As an interior designer, you’re known for having a distinctive style that combines contrasting elements (like wood and metal) and features neutral colors and crisp lines. What effects do you hope to achieve?
My sensibility is to create a balance that’s calm, soothing, and restful in every design project, whatever it is.

How much does an open flow contribute to a soothing home environment?
I believe an open flow is very important. Keeping flow top of mind with the furniture placement, the layout of the room, and the comfort level needed for the room makes the space not just pretty but also practical and functional.

How vital is client input to you?
All my work is based on my clients’ needs and lifestyles. It’s important to create a dialogue with clients to understand who they are, how they live (such as if they have kids, how they entertain, or if they host large or small groups), and what their tastes are—for example, the colors they’re drawn to, the periods of furniture they’re interested in, the lighting that’s important to them, the depth of furniture they prefer, the heights of chair seats, the table surfaces they like, and so on. The clients always come first. My job is to translate my clients’ tastes and lifestyles into a visual vocabulary for their homes. Patterns, textures, and colors are my point of view and what make up my work.

The James Huniford Design Studio is based in New York City. How does the city inspire you?
The energy in New York City is amazing, as is the design sensibility. The city is always bristling with ever-changing creativity. Visual aesthetics are always evolving, and the buildings are often being renovated. I’m inspired by what I see while walking down the street, such as the skyline and the water.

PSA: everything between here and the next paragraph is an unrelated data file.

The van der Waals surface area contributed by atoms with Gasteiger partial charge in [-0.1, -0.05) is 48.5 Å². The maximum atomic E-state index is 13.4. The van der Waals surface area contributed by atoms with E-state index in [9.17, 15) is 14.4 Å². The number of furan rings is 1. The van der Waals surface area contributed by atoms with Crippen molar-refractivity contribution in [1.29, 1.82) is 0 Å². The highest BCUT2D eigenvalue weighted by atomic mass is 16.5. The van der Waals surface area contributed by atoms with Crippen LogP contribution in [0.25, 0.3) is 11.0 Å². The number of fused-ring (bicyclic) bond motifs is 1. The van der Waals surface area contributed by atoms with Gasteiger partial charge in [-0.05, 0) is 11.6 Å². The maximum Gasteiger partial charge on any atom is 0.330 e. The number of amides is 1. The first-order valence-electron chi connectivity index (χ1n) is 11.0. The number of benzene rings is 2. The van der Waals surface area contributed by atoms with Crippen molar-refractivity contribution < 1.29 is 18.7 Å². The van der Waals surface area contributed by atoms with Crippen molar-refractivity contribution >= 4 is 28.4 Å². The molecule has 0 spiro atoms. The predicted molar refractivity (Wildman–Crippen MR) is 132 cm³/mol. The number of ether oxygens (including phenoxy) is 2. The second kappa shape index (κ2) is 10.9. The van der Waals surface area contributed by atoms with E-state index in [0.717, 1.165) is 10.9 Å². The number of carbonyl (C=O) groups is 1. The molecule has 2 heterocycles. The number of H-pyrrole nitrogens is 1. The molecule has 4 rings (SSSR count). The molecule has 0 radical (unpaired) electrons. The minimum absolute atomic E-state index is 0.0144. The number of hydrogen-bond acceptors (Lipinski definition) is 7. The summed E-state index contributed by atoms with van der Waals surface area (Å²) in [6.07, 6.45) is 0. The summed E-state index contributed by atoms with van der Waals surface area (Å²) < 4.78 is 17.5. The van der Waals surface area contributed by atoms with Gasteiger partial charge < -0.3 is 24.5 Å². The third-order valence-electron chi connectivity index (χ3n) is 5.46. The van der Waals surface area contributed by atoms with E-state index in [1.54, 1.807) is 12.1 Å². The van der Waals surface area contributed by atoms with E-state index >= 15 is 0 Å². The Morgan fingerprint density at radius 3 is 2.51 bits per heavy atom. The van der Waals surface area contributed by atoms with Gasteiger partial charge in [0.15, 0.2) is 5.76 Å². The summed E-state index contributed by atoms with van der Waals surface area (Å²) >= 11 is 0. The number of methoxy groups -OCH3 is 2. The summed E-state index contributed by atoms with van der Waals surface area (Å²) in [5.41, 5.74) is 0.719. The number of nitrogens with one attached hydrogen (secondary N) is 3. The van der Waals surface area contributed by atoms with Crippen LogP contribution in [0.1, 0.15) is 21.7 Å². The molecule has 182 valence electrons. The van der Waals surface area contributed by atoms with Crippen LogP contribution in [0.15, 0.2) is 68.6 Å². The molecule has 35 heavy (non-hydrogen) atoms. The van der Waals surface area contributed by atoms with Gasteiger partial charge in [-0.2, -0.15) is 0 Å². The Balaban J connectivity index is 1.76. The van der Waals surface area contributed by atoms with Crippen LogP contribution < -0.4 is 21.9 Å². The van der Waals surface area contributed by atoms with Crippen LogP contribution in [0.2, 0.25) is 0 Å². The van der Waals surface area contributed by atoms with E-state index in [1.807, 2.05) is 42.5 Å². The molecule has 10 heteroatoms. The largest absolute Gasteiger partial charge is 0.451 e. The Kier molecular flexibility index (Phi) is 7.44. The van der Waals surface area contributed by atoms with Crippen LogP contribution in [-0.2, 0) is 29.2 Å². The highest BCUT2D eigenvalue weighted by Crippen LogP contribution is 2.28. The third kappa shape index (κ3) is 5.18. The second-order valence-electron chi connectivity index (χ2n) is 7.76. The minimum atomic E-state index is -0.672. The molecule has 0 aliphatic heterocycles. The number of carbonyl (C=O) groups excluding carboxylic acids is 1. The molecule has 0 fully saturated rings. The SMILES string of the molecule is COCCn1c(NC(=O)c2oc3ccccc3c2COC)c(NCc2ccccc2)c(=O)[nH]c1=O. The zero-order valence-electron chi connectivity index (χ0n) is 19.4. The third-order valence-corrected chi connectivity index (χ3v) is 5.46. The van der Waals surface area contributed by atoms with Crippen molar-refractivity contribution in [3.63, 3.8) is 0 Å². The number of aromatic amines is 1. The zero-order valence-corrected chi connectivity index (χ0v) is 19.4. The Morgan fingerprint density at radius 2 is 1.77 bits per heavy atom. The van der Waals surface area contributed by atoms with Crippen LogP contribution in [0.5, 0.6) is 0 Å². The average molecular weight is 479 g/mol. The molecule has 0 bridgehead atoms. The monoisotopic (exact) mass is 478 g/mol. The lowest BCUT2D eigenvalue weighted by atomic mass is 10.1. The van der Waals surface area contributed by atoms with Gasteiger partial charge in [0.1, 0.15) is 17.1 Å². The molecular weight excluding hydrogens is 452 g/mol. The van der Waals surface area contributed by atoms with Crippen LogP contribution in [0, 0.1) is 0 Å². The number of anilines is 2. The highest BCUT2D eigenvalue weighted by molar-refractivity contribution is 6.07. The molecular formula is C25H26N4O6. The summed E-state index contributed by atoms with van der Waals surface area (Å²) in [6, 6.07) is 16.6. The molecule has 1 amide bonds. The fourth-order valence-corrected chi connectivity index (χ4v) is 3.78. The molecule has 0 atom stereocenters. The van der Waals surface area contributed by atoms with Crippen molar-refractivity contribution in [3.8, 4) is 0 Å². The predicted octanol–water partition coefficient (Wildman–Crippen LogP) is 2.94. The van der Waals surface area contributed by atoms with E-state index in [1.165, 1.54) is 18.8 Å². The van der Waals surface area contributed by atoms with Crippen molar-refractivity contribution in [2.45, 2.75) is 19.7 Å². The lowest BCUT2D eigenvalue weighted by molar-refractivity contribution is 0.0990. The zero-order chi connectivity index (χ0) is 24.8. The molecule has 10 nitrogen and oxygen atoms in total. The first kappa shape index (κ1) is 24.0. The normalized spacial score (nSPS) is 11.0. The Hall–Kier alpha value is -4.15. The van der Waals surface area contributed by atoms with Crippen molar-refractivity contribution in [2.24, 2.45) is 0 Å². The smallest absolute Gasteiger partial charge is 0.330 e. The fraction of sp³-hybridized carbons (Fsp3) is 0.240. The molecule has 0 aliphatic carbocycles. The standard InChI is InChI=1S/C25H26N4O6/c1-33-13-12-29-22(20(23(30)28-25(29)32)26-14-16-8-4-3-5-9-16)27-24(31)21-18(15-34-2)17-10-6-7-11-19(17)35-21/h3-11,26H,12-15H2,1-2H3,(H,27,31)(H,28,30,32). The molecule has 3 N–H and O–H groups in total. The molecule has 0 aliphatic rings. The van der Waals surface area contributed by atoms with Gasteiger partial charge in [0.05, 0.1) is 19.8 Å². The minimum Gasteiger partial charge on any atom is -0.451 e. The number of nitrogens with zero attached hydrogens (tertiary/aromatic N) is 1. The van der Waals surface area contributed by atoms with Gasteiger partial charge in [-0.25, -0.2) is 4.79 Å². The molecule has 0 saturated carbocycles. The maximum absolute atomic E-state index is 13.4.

I can gaze into the window of a gallery and get an idea for a color palette in a room. Paris, London, and Rome come close as hubs for inspiration, but New York is New York.

How has the design industry changed over the years?
Some designs have become formulaic, which I find uninteresting. And clients who are drawn to my work want something that’s unique and singular, not mass-produced. I know they want something that’s hand-tailored to their personalities, their lifestyles, and their tastes.

Has your style evolved over the years?
Sure. I change it every day. The craft of design is what I love, so I’m always drawn to new things and what’s happening. But each specific element of every interior I work on is really all about that house, the setting, and the people who live there. In general, I tend to be drawn to rooms that capture the juxtaposition of refinement with ruggedness and tension—such as spaces with dark floors and light furniture or heavily weathered floors with warmer fabrics and reclaimed materials.